The King family should not allow themselves, The country, or African Americans to be played on this issue. They should not allow Israel to use us in a way that makes us pawns in their dispute with Arabs (and much of the rest of the world). The Israelis are not stupid...they know full well that Martin and Coretta are powerful symbols of Peace and Justice around the world. Should Israel be allowed to co-opt this positive image?
The Palestinians (the people of color struggling under occupation) and poor people of color all over the world must therefore be confused about this "honor". Most believe that Dr. King would have been on their side in the struggle against poverty, Apartheid, racial and religious discrimination, unjust wars, colonialism, imperialism, military occupation, etc.
Of course the Congressional Black Caucus seems to be supporting the effort, completely overlooking Israels track record regarding the treatment of Palestinians. This kind of irony is just beyond strange to me. Did the CBC lose its collective mind on this issue? Have they forgotten their own history? If so, how quickly some of us forget. WE were the Palestinians not so long ago. Although, we didn't usually resort to violence.
Yes, Black Americans and Jews formed bonds throughout the years, however, Dr. King was a man of principle..... he was probably the most principled man that I know of. I don't think that he would have sat quietly while the Apartheid of Arabs took place..... not on his watch.
Money also seems to be part of this deal....according to the above report, which would help explain why the CBC is willing to sell the souls of black folks so easily.... and to play dumb on the question of what Dr. King stood for. I just think back to the last Israeli attack against Lebanon (attacking a nation for something that Hezbollah thugs did) and of all the hundreds of innocent men, women and babies that were slaughtered, mostly by Israel. I know in my heart and soul that Dr. King would not have been in support of that war. So the irony here is killing me.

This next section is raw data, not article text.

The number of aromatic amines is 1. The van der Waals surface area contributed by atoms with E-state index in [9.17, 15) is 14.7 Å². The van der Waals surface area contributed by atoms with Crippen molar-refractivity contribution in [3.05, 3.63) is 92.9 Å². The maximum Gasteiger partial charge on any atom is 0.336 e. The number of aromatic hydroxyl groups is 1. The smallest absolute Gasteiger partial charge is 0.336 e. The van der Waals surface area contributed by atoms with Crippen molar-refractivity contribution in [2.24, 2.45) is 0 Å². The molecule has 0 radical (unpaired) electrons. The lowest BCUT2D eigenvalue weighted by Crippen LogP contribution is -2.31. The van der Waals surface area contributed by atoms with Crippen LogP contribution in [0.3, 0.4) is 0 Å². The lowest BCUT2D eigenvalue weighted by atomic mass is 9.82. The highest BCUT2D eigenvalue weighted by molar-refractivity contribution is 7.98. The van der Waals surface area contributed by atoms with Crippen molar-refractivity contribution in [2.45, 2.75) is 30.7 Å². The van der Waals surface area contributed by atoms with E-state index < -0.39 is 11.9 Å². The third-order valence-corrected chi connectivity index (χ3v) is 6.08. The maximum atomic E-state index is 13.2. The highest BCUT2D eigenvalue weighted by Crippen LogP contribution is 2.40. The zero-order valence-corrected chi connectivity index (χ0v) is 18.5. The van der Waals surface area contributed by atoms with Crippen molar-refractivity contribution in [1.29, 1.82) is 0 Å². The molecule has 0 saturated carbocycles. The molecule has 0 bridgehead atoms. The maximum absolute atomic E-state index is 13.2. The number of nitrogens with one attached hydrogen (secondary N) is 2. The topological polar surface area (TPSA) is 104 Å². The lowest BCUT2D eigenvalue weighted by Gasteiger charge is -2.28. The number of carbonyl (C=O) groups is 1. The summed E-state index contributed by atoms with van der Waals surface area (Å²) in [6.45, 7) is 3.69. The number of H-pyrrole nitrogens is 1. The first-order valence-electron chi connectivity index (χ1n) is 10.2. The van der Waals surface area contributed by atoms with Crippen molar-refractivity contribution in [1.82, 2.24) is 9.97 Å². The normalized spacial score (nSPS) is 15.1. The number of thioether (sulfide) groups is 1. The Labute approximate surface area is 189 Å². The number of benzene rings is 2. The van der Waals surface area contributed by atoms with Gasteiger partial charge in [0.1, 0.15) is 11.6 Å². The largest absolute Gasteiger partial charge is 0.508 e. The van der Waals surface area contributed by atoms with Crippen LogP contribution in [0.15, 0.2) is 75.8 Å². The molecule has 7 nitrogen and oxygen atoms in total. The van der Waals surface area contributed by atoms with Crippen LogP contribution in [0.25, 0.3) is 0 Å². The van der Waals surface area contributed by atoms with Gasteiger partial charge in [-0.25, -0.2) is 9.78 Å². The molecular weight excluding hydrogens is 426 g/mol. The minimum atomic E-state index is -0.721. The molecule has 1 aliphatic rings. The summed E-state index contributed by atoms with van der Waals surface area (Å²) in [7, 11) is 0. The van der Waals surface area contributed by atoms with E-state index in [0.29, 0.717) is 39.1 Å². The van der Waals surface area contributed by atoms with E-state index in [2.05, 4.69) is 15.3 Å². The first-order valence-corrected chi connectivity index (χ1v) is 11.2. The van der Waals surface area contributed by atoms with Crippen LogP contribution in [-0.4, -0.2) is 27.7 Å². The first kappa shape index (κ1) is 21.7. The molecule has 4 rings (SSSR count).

This is also yet another strike against the CBC. The list of CBC mis-steps keeps piling up.
There was one comment that Tenet made that bothered me (just one of a few)..... The comment was that "The CIA does not torture".
Come on now George!!!
It has been pretty well established that some torture took place. We have had CIA operatives kidnapping people (some innocent) from all over the Middle East and Europe. Many have ended up in Cuba. Those released have confirmed that some torture took place.
Hear an award winning audio documentary about Gitmo prisoners. Several former prisoners tell their stories about life at Gitmo. The prisoners in the story were innocent. Some were sold-out to American troops by their countrymen so that the reportees could collect money. Keep in mind that Afghanistan was (and is) one of the poorest countries in the world. Therefore, the offer of money in exchange for "tips" led to a lot of false reports and innocent people being taken into custody and sent to Gitmo. This was one of the biggest flaws in the whole system. This led to a situation where interrogators were wasting their time talking to innocent folks.
The prisoners tell stories about how they were forced to tell interrogators what they wanted to hear in order to avoid being harmed. They also talk about some of the ridiculous questions that they were asked during the interrogations.
Previous Blog Entry On This Subject
It is unusual for an active duty officer to publicly criticize officers of higher rank. The article, entitled "A Failure of Generalship" can be found in the Armed Forces Journal.
Hear Audio Report from NPR.
Report from The Washington Post
Report from the BBC
Sunday, April 29, 2007